I.  NUTGALL: Astringent, tonic; constringes muscular tissue, thus checking secretions, hemorrhages, local inflammations, etc.

II.  TANNIC ACID: Local astringent.  Internally -- contracts  blood-vessels, restrains peristalsis (constipates), coagulates mucous secretions, prevents secretion of gastric and intestinal juices, precipitates pepsin, etc.; it is converted into gallic acid in the intestines, and until this change is effected it cannot become absorbed to act as a remote or systemic astringent, simply being able to control locally gastric and intestinal bleeding.  Externally -- astringent, coagulates blood (forming a clot), albumin, and gelatin (tans tissues), is hemostatic, antiseptic, depressant, irritant; the salts have no astringency.

III.  GALLIC ACID: Mild astringent, does not coagulate blood, hence recognized only as remote astringent, but not to raw and bleeding sufaces; internally -- controls systemic hemorrhages (contracts blood-vessels), decreases secretion of urine and sweat; does not constipate like tannic acid, and is eliminated by the kidneys unchanged.

IV.  PYROGALLOL: Violent irritant, depressing poison (large quantities); causes vomiting, purging, abdominal pain, quick pulse, low temperature, cyanosis (lips), convulsions, coma, death; urine dark (albumin, methemoglobin), blood chocolate colored, red corpuscles disorganized, liver changed as by phorphorus.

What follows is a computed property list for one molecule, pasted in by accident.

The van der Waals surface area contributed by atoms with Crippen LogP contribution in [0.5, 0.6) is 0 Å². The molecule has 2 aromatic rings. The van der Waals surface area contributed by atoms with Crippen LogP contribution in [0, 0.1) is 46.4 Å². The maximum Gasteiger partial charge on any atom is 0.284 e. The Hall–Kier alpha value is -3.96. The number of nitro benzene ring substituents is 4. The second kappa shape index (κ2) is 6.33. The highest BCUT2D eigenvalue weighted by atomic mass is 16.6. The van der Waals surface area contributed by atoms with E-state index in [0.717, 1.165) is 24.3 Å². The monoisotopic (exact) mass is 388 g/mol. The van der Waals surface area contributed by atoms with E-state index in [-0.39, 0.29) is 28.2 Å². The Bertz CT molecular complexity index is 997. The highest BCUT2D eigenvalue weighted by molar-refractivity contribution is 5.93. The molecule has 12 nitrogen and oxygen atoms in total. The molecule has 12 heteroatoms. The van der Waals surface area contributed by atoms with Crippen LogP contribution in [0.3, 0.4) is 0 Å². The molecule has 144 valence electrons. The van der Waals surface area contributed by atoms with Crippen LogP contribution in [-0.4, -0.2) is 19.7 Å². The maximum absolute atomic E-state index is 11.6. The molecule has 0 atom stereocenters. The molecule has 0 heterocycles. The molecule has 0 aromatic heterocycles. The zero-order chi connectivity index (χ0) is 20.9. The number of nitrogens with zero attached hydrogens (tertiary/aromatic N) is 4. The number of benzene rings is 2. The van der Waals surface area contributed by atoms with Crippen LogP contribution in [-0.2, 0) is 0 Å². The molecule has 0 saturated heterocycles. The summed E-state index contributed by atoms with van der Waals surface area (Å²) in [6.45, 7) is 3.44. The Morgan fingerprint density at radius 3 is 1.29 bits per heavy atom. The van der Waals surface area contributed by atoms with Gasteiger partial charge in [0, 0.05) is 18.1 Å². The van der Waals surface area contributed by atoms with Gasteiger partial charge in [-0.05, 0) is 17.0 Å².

I. NUTGALL: Chronic diarrhea, dysentery, gleet, leucorrhea, antidote to tartar emetic and alkaloids (emetine, morphine, colchicine, strychnine, etc.), constringes the stomach, thus delaying absorption, forming of the alkaloids insoluble tannates.  In cases of poisoning give infusion freely.  Locally infusion as gargle for relaxed mucous membrane of mouth, throat, vagina, rectum; ointment with 5-10 p.c. opium, good in hemorrhoids after inflammatory stage.  Chiefly used for obtaining tannic and gallic acids, for ink, dyeing, tanning.

II.  TANNIC ACID: Hemorrhages (epistaxis, uterine, etc.) diarrhea, dyspepsia, cholera, relaxed uvula, coryza, inflamed fauces, diphtheria, toothache, aphtha, excessive salivation, leucorrhea, chapped nipples, gleet, gonorrhea, ulcers, piles, chilblains, chronic bronchitis, whooping-cough, phthisis, influenza, ozena, fissures, hemorhoids, prolapsus ani and uteri, vesical catarrh, hemorrhage after extracting teeth, spongy gums (contracts vessels, checks absorption, hence loosening of teeth), obtunds sensitive dentine, either alone or combined with morphine and creosote, to toughen mucous membranes, skin around nipples, confunctivitis, erectile tumors, ingrowing toe-nails; aqueous solutions (1 to 50) may be injected into urethra and bladder, but should never be used hypodermically.